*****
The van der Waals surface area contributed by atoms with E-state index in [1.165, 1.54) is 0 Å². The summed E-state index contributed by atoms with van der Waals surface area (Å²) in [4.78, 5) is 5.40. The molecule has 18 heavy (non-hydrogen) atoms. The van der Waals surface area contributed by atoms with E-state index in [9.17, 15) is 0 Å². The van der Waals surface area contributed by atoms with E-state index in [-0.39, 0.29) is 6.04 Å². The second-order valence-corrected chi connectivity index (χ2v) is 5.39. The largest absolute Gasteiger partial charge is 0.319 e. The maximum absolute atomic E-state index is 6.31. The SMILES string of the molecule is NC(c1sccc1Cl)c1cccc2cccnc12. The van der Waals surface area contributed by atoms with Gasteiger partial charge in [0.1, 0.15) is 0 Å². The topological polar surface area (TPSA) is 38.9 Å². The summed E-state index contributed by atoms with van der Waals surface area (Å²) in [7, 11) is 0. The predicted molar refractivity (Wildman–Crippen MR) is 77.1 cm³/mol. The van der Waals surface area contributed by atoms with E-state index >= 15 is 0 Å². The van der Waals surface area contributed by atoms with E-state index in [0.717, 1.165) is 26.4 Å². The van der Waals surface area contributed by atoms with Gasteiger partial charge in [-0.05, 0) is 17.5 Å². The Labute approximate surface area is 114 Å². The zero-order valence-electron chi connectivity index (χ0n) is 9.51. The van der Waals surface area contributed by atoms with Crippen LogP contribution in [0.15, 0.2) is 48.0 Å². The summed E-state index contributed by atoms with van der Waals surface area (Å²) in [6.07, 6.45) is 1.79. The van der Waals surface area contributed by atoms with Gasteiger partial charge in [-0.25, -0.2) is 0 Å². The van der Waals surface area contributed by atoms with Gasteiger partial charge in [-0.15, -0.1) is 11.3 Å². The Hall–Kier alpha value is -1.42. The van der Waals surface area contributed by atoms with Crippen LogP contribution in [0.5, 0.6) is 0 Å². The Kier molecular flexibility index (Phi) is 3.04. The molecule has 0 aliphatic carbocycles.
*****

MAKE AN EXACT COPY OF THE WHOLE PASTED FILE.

The van der Waals surface area contributed by atoms with E-state index in [1.165, 1.54) is 0 Å². The summed E-state index contributed by atoms with van der Waals surface area (Å²) in [4.78, 5) is 5.40. The molecule has 18 heavy (non-hydrogen) atoms. The van der Waals surface area contributed by atoms with E-state index in [9.17, 15) is 0 Å². The van der Waals surface area contributed by atoms with E-state index in [-0.39, 0.29) is 6.04 Å². The second-order valence-corrected chi connectivity index (χ2v) is 5.39. The largest absolute Gasteiger partial charge is 0.319 e. The maximum absolute atomic E-state index is 6.31. The SMILES string of the molecule is NC(c1sccc1Cl)c1cccc2cccnc12. The van der Waals surface area contributed by atoms with Gasteiger partial charge in [0.1, 0.15) is 0 Å². The topological polar surface area (TPSA) is 38.9 Å². The summed E-state index contributed by atoms with van der Waals surface area (Å²) in [7, 11) is 0. The predicted molar refractivity (Wildman–Crippen MR) is 77.1 cm³/mol. The van der Waals surface area contributed by atoms with E-state index >= 15 is 0 Å². The van der Waals surface area contributed by atoms with E-state index in [0.717, 1.165) is 26.4 Å². The van der Waals surface area contributed by atoms with Gasteiger partial charge in [-0.05, 0) is 17.5 Å². The Labute approximate surface area is 114 Å². The zero-order valence-electron chi connectivity index (χ0n) is 9.51. The van der Waals surface area contributed by atoms with Crippen LogP contribution in [0.15, 0.2) is 48.0 Å². The summed E-state index contributed by atoms with van der Waals surface area (Å²) in [6.07, 6.45) is 1.79. The van der Waals surface area contributed by atoms with Gasteiger partial charge in [-0.25, -0.2) is 0 Å². The van der Waals surface area contributed by atoms with Gasteiger partial charge in [-0.15, -0.1) is 11.3 Å². The Hall–Kier alpha value is -1.42. The van der Waals surface area contributed by atoms with Crippen LogP contribution in [0.5, 0.6) is 0 Å². The Kier molecular flexibility index (Phi) is 3.04. The molecule has 0 aliphatic carbocycles.